A few days ago, I published an IBLE on how to hack a remote.
At the time, my mind was fixated on getting a Home Automation Project kicked off as soon as possible, and I decided to take the route as demonstrated in the above mentioned IBLE.
I received a lot of helpful hints from fellow IBLE community members following which I decided to get of the speeding horse and spend some more time on researching a less invasive (and non-destructive) solution towards achieving my objective.
This weekend, I spent some time reading up on the fundamentals of Infra Red (IR) reception and transmission, and a a lot of these topics gave me a feeling of being back in the Advanced Physics class room during my college days.
With what I could learn within the span of a day, I came up with a quick prototype on how I could clone a remote instead of hacking one (which zombie-fies it in the process) .
Before I begin, I would like to clarify that this work is based on a number of existing resources online from who I have learned something new this weekend. Therefore, these resources have been duly regarded where applicable.
This IBLE aims to highlight the process of learning more than anything else.
With that out of the way, let's get cracking!
Step 1: The Parts List and Knowledge Base
Before we start of with the parts list, I would recommend that you quickly read up on the basics of Infrared (IR) Reception and Transmission from these resources on the web:
- IR Communication from https://learn.sparkfun.com/
- Using an Infrared Library on Arduino from https://learn.adafruit.com/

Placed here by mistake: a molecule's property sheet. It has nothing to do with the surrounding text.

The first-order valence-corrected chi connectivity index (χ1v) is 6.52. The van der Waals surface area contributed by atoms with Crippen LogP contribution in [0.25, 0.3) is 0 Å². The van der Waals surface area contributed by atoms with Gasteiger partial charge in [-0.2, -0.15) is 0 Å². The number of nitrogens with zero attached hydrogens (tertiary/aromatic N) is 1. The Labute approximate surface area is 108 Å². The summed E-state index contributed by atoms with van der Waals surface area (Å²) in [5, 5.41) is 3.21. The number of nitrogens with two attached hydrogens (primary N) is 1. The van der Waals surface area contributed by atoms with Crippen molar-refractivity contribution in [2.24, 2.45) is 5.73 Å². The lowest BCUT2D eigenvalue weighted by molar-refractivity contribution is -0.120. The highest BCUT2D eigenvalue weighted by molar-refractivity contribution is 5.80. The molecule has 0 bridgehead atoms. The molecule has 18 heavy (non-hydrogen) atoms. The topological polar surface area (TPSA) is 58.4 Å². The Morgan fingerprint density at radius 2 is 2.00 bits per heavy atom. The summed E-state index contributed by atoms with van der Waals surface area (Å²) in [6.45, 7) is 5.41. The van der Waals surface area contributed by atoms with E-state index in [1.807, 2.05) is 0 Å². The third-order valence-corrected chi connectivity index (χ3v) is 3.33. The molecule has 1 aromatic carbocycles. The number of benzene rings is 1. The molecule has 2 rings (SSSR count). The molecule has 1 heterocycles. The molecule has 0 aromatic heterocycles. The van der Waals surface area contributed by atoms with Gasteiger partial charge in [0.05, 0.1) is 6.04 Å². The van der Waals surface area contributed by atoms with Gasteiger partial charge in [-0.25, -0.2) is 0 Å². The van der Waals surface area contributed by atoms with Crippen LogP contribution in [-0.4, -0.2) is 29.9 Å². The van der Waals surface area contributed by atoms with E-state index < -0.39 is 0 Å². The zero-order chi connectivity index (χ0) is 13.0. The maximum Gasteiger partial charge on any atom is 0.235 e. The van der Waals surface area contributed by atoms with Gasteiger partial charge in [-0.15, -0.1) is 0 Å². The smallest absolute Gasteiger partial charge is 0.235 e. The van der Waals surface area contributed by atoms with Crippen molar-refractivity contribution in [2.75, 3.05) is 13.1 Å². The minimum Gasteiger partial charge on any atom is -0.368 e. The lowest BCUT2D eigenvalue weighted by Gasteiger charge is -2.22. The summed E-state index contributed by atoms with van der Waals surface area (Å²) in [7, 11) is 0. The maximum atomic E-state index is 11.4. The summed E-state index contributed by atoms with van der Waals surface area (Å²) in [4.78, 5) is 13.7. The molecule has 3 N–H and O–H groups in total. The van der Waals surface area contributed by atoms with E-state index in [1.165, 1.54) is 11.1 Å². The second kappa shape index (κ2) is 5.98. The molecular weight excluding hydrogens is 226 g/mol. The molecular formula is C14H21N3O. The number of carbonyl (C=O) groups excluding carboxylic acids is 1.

The second article is very well detailed and demonstrates the use of an Arduino IR Library called IRLib.
My prototype is based on the examples that come with the installation of the IRLib library Link to download the library can be found at this blog.
In addition to the knowledge base, you will need the following:
- The Arduino Uno or clone (UNO recommended as I've not tested on any other platform)
- A pair of IR receiver and transmitters - I used a brand named Three Legs from Amazon.com
- A 330 or a 220 Ohm resistor - I used the 220 (color code Red-Red-Brown) because I had one handy
- The usual bread board, connectors, and a PC with the Arduino Environment installed
- A test candidate - such as the ubiquitous Samsung LED Monitor with a remote (caution: the wife is in charge of the TV remote on weekends!)
Step 2: Installing the Arduino Library - Things to Know
There are infinite resources on how to install Arduino libraries. But one of the main problems that I faced with the easy approach are conflicts with the libraries installed previously.
Example of an Arduino Library Collision:
- I recently purchased a new multi-line LCD display for which the name of the Arduino library is LiquidCrystal.
- I followed the manufacturers instructions to install the library via the Arduino user interface.
- Almost immediately, there were issues and none of my LCD sketches would compile!
- There was a library called LiquidCrystal already installed in my Arduino environment, and I missed that part of the instruction where I had to manually rename or move an existing library.
Therefore, here's what to do before you install any library for Arduino:
- Libraries that come as part of the Arduino installations are typically located here on a Windows machine
- C:\Program Files (x86)\Arduino\libraries\LibraryName
- Third party libraries are usually located in the "Contributed" Library folder here:
- If the library you're downloading has the same name as anything existing in these folders, it's bound to cause a collision!
Therefore, make sure that you move the library that already exists to a different location before installing an identically named library.
Once you have done so, you can proceed to install the new Arduino library based on instructions available online.
If you've followed these steps correctly, the new library and any examples that come with it, should be available to you from the following path in your Arduino environment: